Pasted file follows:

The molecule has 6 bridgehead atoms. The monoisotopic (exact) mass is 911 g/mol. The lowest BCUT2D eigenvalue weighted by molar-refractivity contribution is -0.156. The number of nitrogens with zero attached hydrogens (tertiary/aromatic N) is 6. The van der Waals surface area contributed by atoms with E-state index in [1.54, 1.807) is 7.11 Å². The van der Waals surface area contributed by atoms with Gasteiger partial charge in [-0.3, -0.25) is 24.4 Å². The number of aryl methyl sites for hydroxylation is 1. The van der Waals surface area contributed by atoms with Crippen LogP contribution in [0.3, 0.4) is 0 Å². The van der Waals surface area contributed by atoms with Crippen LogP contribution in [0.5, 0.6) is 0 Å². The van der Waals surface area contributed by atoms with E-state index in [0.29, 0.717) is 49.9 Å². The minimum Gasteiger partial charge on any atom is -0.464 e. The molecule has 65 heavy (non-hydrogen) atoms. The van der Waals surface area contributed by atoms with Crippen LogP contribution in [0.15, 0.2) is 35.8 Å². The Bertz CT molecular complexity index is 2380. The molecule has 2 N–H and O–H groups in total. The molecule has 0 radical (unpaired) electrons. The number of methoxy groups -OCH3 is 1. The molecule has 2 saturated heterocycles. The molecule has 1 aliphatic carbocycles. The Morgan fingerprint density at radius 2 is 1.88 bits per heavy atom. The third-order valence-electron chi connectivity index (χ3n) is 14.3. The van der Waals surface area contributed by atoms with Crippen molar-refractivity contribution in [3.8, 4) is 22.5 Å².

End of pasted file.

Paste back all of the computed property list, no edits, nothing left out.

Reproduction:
The molecule has 6 bridgehead atoms. The monoisotopic (exact) mass is 911 g/mol. The lowest BCUT2D eigenvalue weighted by molar-refractivity contribution is -0.156. The number of nitrogens with zero attached hydrogens (tertiary/aromatic N) is 6. The van der Waals surface area contributed by atoms with E-state index in [1.54, 1.807) is 7.11 Å². The van der Waals surface area contributed by atoms with Gasteiger partial charge in [-0.3, -0.25) is 24.4 Å². The number of aryl methyl sites for hydroxylation is 1. The van der Waals surface area contributed by atoms with Crippen LogP contribution in [0.3, 0.4) is 0 Å². The van der Waals surface area contributed by atoms with Crippen LogP contribution in [0.5, 0.6) is 0 Å². The van der Waals surface area contributed by atoms with E-state index in [0.29, 0.717) is 49.9 Å². The minimum Gasteiger partial charge on any atom is -0.464 e. The molecule has 65 heavy (non-hydrogen) atoms. The van der Waals surface area contributed by atoms with Crippen LogP contribution in [0.15, 0.2) is 35.8 Å². The Bertz CT molecular complexity index is 2380. The molecule has 2 N–H and O–H groups in total. The molecule has 0 radical (unpaired) electrons. The number of methoxy groups -OCH3 is 1. The molecule has 2 saturated heterocycles. The molecule has 1 aliphatic carbocycles. The Morgan fingerprint density at radius 2 is 1.88 bits per heavy atom. The third-order valence-electron chi connectivity index (χ3n) is 14.3. The van der Waals surface area contributed by atoms with Crippen molar-refractivity contribution in [3.8, 4) is 22.5 Å².